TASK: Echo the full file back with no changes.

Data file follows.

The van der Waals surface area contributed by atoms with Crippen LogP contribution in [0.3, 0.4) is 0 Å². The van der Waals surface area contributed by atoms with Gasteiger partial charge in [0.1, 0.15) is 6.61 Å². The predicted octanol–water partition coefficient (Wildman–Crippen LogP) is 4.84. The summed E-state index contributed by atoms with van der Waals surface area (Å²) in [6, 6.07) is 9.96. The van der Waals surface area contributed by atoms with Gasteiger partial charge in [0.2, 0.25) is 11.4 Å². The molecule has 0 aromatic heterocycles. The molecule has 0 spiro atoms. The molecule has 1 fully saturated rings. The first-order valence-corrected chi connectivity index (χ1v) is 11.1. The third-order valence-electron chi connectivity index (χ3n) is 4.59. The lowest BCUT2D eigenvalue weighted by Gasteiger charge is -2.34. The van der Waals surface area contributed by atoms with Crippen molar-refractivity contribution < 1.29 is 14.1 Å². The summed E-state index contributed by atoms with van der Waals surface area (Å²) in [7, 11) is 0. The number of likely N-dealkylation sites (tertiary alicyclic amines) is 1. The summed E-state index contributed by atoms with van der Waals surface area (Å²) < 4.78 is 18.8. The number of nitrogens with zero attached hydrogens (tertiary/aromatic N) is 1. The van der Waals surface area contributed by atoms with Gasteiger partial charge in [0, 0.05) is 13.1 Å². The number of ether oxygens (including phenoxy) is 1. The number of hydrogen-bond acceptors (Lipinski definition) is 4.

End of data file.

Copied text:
The van der Waals surface area contributed by atoms with Crippen LogP contribution in [0.3, 0.4) is 0 Å². The van der Waals surface area contributed by atoms with Gasteiger partial charge in [0.1, 0.15) is 6.61 Å². The predicted octanol–water partition coefficient (Wildman–Crippen LogP) is 4.84. The summed E-state index contributed by atoms with van der Waals surface area (Å²) in [6, 6.07) is 9.96. The van der Waals surface area contributed by atoms with Gasteiger partial charge in [0.2, 0.25) is 11.4 Å². The molecule has 0 aromatic heterocycles. The molecule has 0 spiro atoms. The molecule has 1 fully saturated rings. The first-order valence-corrected chi connectivity index (χ1v) is 11.1. The third-order valence-electron chi connectivity index (χ3n) is 4.59. The lowest BCUT2D eigenvalue weighted by Gasteiger charge is -2.34. The van der Waals surface area contributed by atoms with Crippen molar-refractivity contribution < 1.29 is 14.1 Å². The summed E-state index contributed by atoms with van der Waals surface area (Å²) in [7, 11) is 0. The number of likely N-dealkylation sites (tertiary alicyclic amines) is 1. The summed E-state index contributed by atoms with van der Waals surface area (Å²) < 4.78 is 18.8. The number of nitrogens with zero attached hydrogens (tertiary/aromatic N) is 1. The van der Waals surface area contributed by atoms with Gasteiger partial charge in [0, 0.05) is 13.1 Å². The number of ether oxygens (including phenoxy) is 1. The number of hydrogen-bond acceptors (Lipinski definition) is 4.